But they did it, taking to the field in the autonomous Kurdistan region in north Iraq in green jerseys emblazoned with “Darfur United” and “The UN Refugee Agency”. It was not only their first tournament, but their first time playing football on a grass field.
As a new team playing more seasoned opponents in the 2012 VIVA World Cup, a tournament for teams not affiliated with football’s governing body FIFA, the 16-member Darfur squad had an uphill struggle that included two double-digit defeats.
They scored a goal in their third match, but the main point for Darfur United was playing.
“We (lost) a lot of games, but... we are not going to worry about that,” said team captain Suleiman Adam Bourma, who plays forward. “We came just only to represent Darfur.”
“I’m very proud,” Bourma said with a big smile, adding he felt “that I make history for the Darfurian nation.”
The journey that took the team to Kurdistan began in the refugee camps of the central African nation of Chad, which the United Nations estimates hosts about 270,000 refugees from neighbouring Sudan, the vast majority of them from Darfur.
According to the UN, at least 300,000 people have died since 2003 in the conflict in Darfur, which has seen arrest warrants issued for Sudan’s President Omar al-Bashir and other top officials on charges of war crimes and genocide.
It was Gabriel Stauring, director of i-ACT, a California-based advocacy group working for people affected by genocide, who came up with the idea for the team. He got Mark Hodson, a professional British football coach also living in California, to sign on as Darfur United’s manager. Just 10 weeks before the tournament, the two men travelled to Chad — which Stauring has visited numerous times since 2005 — and held about 10 days of tryouts for players from 12 different camps.
The men selected for the team stayed together for the next eight weeks, Hodson said.
“We’ve been training, we’ve prepared them, we gave them things to work on, materials to work with, balls and cones,” he said.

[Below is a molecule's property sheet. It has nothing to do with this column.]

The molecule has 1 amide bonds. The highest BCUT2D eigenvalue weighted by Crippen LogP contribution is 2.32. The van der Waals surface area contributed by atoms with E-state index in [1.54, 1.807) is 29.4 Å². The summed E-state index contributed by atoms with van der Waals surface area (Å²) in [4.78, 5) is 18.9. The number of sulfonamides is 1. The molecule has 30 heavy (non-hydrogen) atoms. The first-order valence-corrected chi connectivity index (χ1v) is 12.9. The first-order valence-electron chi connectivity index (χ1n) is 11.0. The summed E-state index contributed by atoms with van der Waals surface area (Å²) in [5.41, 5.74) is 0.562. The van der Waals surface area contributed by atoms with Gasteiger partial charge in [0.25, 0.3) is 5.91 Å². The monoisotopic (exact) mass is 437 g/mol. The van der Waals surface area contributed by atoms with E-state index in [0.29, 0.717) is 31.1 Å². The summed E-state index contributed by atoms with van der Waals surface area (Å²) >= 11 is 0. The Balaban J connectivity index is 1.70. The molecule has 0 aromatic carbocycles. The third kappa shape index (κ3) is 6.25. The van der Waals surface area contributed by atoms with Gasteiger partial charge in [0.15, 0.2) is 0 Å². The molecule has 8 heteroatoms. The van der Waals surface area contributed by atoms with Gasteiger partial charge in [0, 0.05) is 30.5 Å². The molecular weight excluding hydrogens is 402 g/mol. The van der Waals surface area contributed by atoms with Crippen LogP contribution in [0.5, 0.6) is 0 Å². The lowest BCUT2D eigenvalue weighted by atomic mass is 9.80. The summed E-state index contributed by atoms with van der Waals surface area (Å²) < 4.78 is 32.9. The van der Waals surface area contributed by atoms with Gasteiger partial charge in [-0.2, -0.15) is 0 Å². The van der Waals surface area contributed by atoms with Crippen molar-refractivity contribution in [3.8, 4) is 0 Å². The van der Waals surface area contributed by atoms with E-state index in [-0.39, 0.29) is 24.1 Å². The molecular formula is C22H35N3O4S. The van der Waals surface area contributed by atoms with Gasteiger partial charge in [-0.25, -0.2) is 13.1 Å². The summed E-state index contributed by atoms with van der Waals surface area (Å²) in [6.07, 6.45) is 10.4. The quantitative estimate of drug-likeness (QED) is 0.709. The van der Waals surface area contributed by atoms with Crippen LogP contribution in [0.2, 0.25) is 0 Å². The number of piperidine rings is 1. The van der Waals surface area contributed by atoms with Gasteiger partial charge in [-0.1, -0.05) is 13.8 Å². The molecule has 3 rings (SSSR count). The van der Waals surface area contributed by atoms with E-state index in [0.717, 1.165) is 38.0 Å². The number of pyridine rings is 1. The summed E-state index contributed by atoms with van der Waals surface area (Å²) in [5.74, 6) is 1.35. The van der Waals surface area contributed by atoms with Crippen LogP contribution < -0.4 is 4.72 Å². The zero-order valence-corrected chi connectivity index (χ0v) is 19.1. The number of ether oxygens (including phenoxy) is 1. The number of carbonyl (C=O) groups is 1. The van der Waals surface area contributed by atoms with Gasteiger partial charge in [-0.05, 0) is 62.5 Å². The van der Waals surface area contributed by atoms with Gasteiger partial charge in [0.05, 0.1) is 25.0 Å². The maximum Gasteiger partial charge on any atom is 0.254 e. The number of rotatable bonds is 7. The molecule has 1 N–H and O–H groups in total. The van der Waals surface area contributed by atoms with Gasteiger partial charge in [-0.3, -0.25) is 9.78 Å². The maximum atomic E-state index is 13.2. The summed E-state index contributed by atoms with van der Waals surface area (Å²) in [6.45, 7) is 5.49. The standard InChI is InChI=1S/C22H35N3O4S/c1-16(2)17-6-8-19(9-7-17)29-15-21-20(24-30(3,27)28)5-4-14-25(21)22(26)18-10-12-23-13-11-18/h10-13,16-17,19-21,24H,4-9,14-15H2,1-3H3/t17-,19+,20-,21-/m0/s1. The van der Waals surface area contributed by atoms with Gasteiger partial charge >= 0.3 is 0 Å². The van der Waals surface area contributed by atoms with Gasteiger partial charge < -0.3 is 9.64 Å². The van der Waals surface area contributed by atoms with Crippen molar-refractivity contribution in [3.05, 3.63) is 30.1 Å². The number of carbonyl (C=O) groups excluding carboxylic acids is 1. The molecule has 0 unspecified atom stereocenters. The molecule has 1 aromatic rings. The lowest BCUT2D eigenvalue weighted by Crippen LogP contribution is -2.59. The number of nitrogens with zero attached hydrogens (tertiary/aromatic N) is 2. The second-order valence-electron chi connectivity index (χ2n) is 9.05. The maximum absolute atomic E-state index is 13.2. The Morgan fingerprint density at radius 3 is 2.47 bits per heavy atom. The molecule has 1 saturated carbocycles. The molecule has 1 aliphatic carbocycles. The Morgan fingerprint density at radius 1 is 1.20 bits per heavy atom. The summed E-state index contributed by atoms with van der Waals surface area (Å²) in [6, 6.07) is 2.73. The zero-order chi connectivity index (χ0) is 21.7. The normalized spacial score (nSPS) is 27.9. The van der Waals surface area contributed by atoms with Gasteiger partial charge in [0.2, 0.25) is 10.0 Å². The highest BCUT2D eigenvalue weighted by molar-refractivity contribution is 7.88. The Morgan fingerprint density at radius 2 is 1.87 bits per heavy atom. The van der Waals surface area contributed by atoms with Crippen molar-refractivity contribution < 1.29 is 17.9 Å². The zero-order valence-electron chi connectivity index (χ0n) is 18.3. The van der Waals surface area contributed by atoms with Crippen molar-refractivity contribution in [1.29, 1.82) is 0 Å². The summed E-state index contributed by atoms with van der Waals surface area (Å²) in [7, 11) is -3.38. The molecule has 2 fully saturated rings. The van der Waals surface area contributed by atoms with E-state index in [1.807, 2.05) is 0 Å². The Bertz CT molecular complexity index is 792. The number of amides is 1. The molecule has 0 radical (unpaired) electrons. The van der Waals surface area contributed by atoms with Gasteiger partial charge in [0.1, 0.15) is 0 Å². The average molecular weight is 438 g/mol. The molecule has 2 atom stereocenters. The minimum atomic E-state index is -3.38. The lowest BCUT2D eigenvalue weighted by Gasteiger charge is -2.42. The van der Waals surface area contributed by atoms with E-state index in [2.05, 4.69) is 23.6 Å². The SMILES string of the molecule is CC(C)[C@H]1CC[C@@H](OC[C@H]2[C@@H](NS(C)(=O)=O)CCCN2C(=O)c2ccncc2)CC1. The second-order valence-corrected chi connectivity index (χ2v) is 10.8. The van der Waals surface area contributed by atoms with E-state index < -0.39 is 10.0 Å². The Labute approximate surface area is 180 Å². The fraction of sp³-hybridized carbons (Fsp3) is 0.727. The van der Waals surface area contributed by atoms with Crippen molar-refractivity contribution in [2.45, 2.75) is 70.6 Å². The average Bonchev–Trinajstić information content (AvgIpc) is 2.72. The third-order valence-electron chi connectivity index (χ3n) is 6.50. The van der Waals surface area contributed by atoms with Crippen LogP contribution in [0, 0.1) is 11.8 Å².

There were “an incredible amount of difficulties,” said Hodson. “We’re still pinching ourselves to feel that we’re here.”
Financing was one issue, with money for the Kurdistan trip raised “from families, people we knew, kids in schools.”
Then there were “difficulties in getting a refugee out of a country when they don’t have a passport,” and a long plane journey from Chad to Ethiopia, Turkey and finally Kurdistan, all for players who had never flown internationally before.
“I can’t believe it, because I see them in the sky, but at last I was inside the plane,” said Bourma. “They have lunch, TV, they have everything.”
Once in Kurdistan, the novelties continued. Not only was it the team’s first tournament but their first time playing on grass, said Bourma, and the nice hotel they were put up in was a world away from the refugee camps.
“Life is so difficult,” said Bourma, citing trouble in the camps with water supplies and access to education. “Life there is too bad.”
“I told the people... I visit Kurdistan, they cannot believe it,” he added, “because they will see this (as) impossible for me to come here.”
The player said he noticed a difference between the physiques of Darfur players and those from other teams, and attributed this to problems with food in the camps.
“Their food rations are not enough. Their housing is not sufficient. The education system is not appropriate,” said Stauring of the camps in Chad.
There is “also just the loss of hope — them not seeing a future beyond the confines of the camp is something that can be crushing.”
“With Darfur United, we saw the opportunity to create awareness using a sport that is loved worldwide,” and “to give the refugees something positive in their lives and something they can be proud of and call their own,” Stauring said.
“It is a lot more than football.”
Hodson said: “Our hope is that when they go back to the camps and tell the story, they will create teams from within the camps and they can play together in the future and keep building the programme.”
Darfur United players said they planned to do just that.
“I would like to make a team” for “little children, to be a coach,” said Abdelbassit Omer, who plays central midfield and right back.
“Everybody must be a coach when he reaches there,” said Bourma. “We will select (an) age to teach (children) how can we develop our football in (the) camps.”